Most of us are reasonably concerned about contracting the novel coronavirus. Some of us are perhaps even a bit frightened by the thought of being infected by a disease that has shut the world down for several months at a time.
So, just imagine you do, legitimately contract COVID-19. Now imagine you contract that same disease a second time.
This was something that was all too real for Sarah Griffin, a second-year nursing student who is also minoring in psychology.
The first time she contracted the virus was late June, and learned of the positive test results just before she was about to show up for her night shift at a nursing home.
Griffin blames the nursing home for the initial spout of COVID-19 due to them being short-staffed and having to make up for it. Griffin said, “not everyone had [the correct certification] when they came in this past summer because they were so desperate.”
There are multiple levels to nursing and without the relevant experience and certification, nobody is supposed to be involved in something they are not qualified for.
Griffin believes that she contracted the virus from an infected patient in that same nursing home.
The first time Griffin contracted the virus, she was living at her home in the Fairfield area just outside Cincinnati, Ohio.
Fortunately, her parents never tested positive, something she attests to the extensive amount of hours she spent working. Griffin said that she would, “come home, eat in my room, and go to sleep every single day.”
Some of the precautions that she took after overcoming the initial sickness was to only spend time with a select few people at a time and never go near a large group of people.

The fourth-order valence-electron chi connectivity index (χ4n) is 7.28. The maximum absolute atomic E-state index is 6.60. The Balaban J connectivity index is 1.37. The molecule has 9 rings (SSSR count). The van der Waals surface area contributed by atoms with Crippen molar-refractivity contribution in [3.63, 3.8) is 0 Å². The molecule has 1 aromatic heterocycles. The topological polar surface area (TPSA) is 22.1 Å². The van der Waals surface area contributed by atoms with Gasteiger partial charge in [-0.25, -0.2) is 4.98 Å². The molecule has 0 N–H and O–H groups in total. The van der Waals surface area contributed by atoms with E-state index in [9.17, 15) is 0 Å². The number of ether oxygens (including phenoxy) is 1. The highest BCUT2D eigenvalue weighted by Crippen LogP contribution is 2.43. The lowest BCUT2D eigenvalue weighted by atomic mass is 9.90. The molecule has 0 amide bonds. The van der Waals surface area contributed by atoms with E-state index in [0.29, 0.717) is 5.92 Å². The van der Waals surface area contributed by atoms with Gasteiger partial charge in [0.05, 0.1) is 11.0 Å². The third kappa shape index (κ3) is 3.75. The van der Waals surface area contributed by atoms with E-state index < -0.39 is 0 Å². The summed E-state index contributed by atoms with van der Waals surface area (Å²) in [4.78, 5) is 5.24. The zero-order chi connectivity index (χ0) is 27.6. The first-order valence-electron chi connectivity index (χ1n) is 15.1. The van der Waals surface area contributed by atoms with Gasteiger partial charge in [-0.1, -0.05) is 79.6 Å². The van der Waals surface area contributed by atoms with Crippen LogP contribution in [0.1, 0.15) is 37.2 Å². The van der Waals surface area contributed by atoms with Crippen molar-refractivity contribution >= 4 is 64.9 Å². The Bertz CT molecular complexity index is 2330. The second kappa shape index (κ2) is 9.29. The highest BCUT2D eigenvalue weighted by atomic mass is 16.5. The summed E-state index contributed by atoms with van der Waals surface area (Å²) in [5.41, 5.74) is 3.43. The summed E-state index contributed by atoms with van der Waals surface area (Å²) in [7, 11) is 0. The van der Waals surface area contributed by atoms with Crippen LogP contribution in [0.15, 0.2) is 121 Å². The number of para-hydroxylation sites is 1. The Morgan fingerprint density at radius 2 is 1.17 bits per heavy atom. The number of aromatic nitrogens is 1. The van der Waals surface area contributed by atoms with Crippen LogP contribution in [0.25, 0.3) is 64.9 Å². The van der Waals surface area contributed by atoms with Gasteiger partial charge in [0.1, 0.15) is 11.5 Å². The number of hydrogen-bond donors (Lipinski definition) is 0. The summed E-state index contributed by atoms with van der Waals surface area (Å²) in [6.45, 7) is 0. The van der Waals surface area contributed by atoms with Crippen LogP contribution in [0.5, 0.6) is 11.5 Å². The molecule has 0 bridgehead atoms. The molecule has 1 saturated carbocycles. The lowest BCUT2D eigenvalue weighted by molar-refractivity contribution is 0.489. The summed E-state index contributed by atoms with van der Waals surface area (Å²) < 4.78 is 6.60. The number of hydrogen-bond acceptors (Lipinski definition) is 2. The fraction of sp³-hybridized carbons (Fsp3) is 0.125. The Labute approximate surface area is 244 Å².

Griffin described the first bout with COVID as feeling like she was “dying” and like it was overall a remarkably unpleasant experience. However, she was at home, so she did have all of the benefits of that, as well.
The cookie crumbled a little differently the next time around.
Firstly, she physically felt significantly better, which leads her to believe that she may have gotten a faulty test.
The second time she tested positive for COVID-19 was in September. Following her positive test she was put into isolation in Trinity Suites.
The largest downfall of living in isolation for her was the mental toll of not being around others.
“In that room, I felt like I was alone, I was going crazy,” Griffin said. “Barely any sunshine, barely any fresh air; you feel like you’re trapped.”
Additionally, she pointed out that Residence Life did indeed do a solid job of making the experience as good as it could have been. The only complaints were of a faulty air conditioner unit and no fitted sheet on the mattress.
As for advice for someone currently going through this unfortunate situation, Griffin says to “have grace with yourself and write down what you are feeling and talk to someone. It is going to be okay.”
Additionally, Griffin praised the worker at Health and Wellness who graciously sat at the other end during phone calls and listened to the struggle of isolation.